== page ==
Available in paperback and ebook.

Sunday, July 5, 2015

The Wild Oats Project by Robin Rinaldi

A visit to my local library found me staring at this book thinking it looked like "fun".  So I was wrong about that.  Instead, it was a somewhat painful look at a woman's choice to live an open marriage for a year in order to explore her sexuality after her husband gets a vasectomy, thus firmly shutting the door on having a child at 44.  Robin's husband agrees that they can have an open marriage for a year.  Robin rents an apartment during the week, meeting men through a dating site and having a three date limit (with sex) for each man.  Weekends she spent with her husband at home.  A few ground rules:  no one who was in their circle of friends, use protection, and no discussion at home about who each of them were sleeping with during the week.

Robin and her husband had been together for 17 years and were still very much in love, but as anyone knows, any relationship has bumps in the road.  Robin felt that since she was not going to have a child (and she only wanted one with her husband, and not any other way) and had a total of 4 lovers in her life, that she needed to live a bit more wildly in order to have some satisfaction in her life.  Most of us take up a hobby, but not Robin.  And in doing this one year experiment, she took a chance that her marriage wouldn't survive it, that she wouldn't be satisfied, and come out the other side still unhappy and feeling empty.  Can a year of new lovers and new sexual experiences take the place of having a child?

My thoughts while reading this memoir were pretty clear:  it was hard to connect with Robin's choice and her sex-capades.  I would sooner get a divorce than spend a year sleeping with other men (and women), all the while knowing my husband was also sleeping with other women.  The pain of doing that to someone I loved would preclude any feelings I may have of wanting to connect with myself as a woman--and as a powerful, confident woman at that.  Owning up to a marriage that wasn't working any longer; a marriage that I had outgrown--no matter how painful that would have been to admit, the pain would have been less destructive that canoodling with others while still married.  It just doesn't seem very respectful to the other person in the marriage.  

Some women may read Rinaldi's memoir and find it empowering, and I have nothing against that; after all, we must all find our own path to enlightenment and happiness.  It's always interesting to read non-fiction that presents a view of a situation that is different than my own; this is how I can see other sides of complex issues.  I guess I'm someone who doesn't believe quantity of lovers is necessary; it's the  quality of lovers that matter.  Monogamy is such a hot button issue nowadays; for some like me, it's a non-issue.  To each her own, but I'll stick with one man, and a loving, caring relationship that isn't perfect, but suits me just fine.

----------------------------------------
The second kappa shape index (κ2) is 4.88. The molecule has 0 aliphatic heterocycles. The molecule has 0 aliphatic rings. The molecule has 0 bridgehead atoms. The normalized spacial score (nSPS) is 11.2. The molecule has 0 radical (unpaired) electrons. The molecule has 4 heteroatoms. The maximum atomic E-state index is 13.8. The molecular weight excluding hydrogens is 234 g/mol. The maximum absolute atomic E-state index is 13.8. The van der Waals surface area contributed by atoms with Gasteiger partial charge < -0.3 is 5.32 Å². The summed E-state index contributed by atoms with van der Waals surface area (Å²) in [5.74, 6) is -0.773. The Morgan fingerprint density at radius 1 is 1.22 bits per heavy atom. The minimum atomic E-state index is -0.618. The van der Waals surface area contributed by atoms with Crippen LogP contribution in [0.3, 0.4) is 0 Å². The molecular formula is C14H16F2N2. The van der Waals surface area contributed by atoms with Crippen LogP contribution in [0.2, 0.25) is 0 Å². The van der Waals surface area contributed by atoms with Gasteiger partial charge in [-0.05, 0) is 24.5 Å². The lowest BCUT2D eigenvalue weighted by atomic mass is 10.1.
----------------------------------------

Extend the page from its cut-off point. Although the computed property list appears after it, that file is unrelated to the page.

Rating:  5/10 for a memoir that explores a woman's year of lovers and the surprising results.  There are frank sexual scenes and discussions, so if you're not comfortable with that, you've been warned! Not a book to my taste, but you may find it a perfect summer read. 

Available in hardcover and ebook 

Wednesday, July 1, 2015

The Hummingbird's Cage by Tamara Dietrich

Wow.  This book was not what I expected.  I first picked it up at work because it took place in New Mexico.  I've visited New Mexico many times over the past 20 years to see my brother and sis-in-law, and it has a magical quality that is hard to define.  You can feel it, but you can't explain it. 

The Hummingbird's Cage was, I thought, going to be about a woman who finds herself in a new small town, rebuilding her life.  A sprinkling of magical realism, a new resolve on life, end of story.  Once I began to read about Joanna's life as an abused wife of a deputy, sheltering her young daughter Laurel from the horrible abuse Jim rains down on her pretty much every day; well, this whole book changed.  My expectation of a fun and frothy novel evolved to one in which grace, belief in a higher power, and the chance to change the course of a life became the dominant themes.  I was truly surprised and touched by this novel as it unfolded.  

I'm not going to say much about this book, because that would give all of it away.  I'll just say that Joanna's abuse is pretty horrible, and a bit shocking.  Tamara Dietrich paints a portrait of a woman trapped in hell, with no way out.  The first part of the story may be hard for some people to read, but it's not overly descriptive and once you get past that, it becomes another wholly different story.  It is beautiful, mysterious, and leaves you as the reader to decide what you think the town of Morro really is and where it may be.  There is no wrong answer.  

The Hummingbird's Cage is probably the most surprising read I've had all year.  Loved it.  Won't forget it.  

Rating:  8/10 for a touching novel about a woman who must choose to fight or give in, and the otherworldly place that gives her shelter to heal and find peace.  
Available in paperback and ebook.